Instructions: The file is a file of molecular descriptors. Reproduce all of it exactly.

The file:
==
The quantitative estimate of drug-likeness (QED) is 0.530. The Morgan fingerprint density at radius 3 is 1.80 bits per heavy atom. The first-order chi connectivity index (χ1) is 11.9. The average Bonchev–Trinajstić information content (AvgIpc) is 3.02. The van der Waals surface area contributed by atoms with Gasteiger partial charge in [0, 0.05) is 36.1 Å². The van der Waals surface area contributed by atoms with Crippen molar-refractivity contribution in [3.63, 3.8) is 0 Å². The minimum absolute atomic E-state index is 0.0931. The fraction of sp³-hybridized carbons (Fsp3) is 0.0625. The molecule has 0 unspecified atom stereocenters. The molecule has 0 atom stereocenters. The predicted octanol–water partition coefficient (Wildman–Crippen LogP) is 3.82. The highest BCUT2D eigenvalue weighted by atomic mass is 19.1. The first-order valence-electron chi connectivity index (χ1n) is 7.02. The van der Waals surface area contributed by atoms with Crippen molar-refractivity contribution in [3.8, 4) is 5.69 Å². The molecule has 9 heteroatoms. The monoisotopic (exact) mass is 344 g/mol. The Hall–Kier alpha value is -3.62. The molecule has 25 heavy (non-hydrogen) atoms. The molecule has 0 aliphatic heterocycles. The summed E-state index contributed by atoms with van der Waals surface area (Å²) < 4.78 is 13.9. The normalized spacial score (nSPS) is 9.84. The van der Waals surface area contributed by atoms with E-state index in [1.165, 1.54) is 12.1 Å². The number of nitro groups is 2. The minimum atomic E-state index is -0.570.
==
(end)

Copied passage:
The quantitative estimate of drug-likeness (QED) is 0.530. The Morgan fingerprint density at radius 3 is 1.80 bits per heavy atom. The first-order chi connectivity index (χ1) is 11.9. The average Bonchev–Trinajstić information content (AvgIpc) is 3.02. The van der Waals surface area contributed by atoms with Gasteiger partial charge in [0, 0.05) is 36.1 Å². The van der Waals surface area contributed by atoms with Crippen molar-refractivity contribution in [3.63, 3.8) is 0 Å². The minimum absolute atomic E-state index is 0.0931. The fraction of sp³-hybridized carbons (Fsp3) is 0.0625. The molecule has 0 unspecified atom stereocenters. The molecule has 0 atom stereocenters. The predicted octanol–water partition coefficient (Wildman–Crippen LogP) is 3.82. The highest BCUT2D eigenvalue weighted by atomic mass is 19.1. The first-order valence-electron chi connectivity index (χ1n) is 7.02. The van der Waals surface area contributed by atoms with Crippen molar-refractivity contribution in [3.8, 4) is 5.69 Å². The molecule has 9 heteroatoms. The monoisotopic (exact) mass is 344 g/mol. The Hall–Kier alpha value is -3.62. The molecule has 25 heavy (non-hydrogen) atoms. The molecule has 0 aliphatic heterocycles. The summed E-state index contributed by atoms with van der Waals surface area (Å²) < 4.78 is 13.9. The normalized spacial score (nSPS) is 9.84. The van der Waals surface area contributed by atoms with E-state index in [1.165, 1.54) is 12.1 Å². The number of nitro groups is 2. The minimum atomic E-state index is -0.570.